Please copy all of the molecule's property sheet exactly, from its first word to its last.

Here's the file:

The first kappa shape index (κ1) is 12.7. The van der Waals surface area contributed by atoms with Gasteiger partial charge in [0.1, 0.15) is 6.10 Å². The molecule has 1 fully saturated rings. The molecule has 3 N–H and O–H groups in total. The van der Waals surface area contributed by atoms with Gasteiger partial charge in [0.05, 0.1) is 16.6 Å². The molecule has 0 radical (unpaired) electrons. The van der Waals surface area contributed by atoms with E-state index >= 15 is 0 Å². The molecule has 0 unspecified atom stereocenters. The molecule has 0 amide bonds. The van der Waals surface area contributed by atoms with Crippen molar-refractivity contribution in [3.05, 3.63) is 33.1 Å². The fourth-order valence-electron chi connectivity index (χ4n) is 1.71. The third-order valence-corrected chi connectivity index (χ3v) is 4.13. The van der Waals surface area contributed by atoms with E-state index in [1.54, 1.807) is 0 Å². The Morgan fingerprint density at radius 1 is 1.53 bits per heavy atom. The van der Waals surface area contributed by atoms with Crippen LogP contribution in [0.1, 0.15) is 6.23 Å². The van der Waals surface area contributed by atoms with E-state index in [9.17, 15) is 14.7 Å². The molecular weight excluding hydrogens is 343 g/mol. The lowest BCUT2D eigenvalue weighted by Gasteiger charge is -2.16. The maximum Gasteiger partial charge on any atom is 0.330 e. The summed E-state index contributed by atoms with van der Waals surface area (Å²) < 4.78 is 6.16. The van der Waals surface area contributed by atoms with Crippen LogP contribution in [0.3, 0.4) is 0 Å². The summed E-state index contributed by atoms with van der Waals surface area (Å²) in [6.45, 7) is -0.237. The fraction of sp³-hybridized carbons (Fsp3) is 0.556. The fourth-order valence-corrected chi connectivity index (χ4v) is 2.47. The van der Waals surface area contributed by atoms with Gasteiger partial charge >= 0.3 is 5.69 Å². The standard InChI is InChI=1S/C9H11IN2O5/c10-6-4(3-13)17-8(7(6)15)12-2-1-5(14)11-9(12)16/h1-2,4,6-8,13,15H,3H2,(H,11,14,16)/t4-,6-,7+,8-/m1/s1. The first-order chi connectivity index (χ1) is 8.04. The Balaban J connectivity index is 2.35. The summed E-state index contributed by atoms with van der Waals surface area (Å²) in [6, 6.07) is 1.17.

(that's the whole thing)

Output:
The first kappa shape index (κ1) is 12.7. The van der Waals surface area contributed by atoms with Gasteiger partial charge in [0.1, 0.15) is 6.10 Å². The molecule has 1 fully saturated rings. The molecule has 3 N–H and O–H groups in total. The van der Waals surface area contributed by atoms with Gasteiger partial charge in [0.05, 0.1) is 16.6 Å². The molecule has 0 radical (unpaired) electrons. The van der Waals surface area contributed by atoms with E-state index >= 15 is 0 Å². The molecule has 0 unspecified atom stereocenters. The molecule has 0 amide bonds. The van der Waals surface area contributed by atoms with Crippen molar-refractivity contribution in [3.05, 3.63) is 33.1 Å². The fourth-order valence-electron chi connectivity index (χ4n) is 1.71. The third-order valence-corrected chi connectivity index (χ3v) is 4.13. The van der Waals surface area contributed by atoms with E-state index in [1.54, 1.807) is 0 Å². The Morgan fingerprint density at radius 1 is 1.53 bits per heavy atom. The van der Waals surface area contributed by atoms with Crippen LogP contribution in [0.1, 0.15) is 6.23 Å². The van der Waals surface area contributed by atoms with E-state index in [9.17, 15) is 14.7 Å². The molecular weight excluding hydrogens is 343 g/mol. The lowest BCUT2D eigenvalue weighted by Gasteiger charge is -2.16. The maximum Gasteiger partial charge on any atom is 0.330 e. The summed E-state index contributed by atoms with van der Waals surface area (Å²) < 4.78 is 6.16. The van der Waals surface area contributed by atoms with Crippen LogP contribution in [0.3, 0.4) is 0 Å². The summed E-state index contributed by atoms with van der Waals surface area (Å²) in [6.45, 7) is -0.237. The fraction of sp³-hybridized carbons (Fsp3) is 0.556. The fourth-order valence-corrected chi connectivity index (χ4v) is 2.47. The van der Waals surface area contributed by atoms with Gasteiger partial charge >= 0.3 is 5.69 Å². The standard InChI is InChI=1S/C9H11IN2O5/c10-6-4(3-13)17-8(7(6)15)12-2-1-5(14)11-9(12)16/h1-2,4,6-8,13,15H,3H2,(H,11,14,16)/t4-,6-,7+,8-/m1/s1. The first-order chi connectivity index (χ1) is 8.04. The Balaban J connectivity index is 2.35. The summed E-state index contributed by atoms with van der Waals surface area (Å²) in [6, 6.07) is 1.17.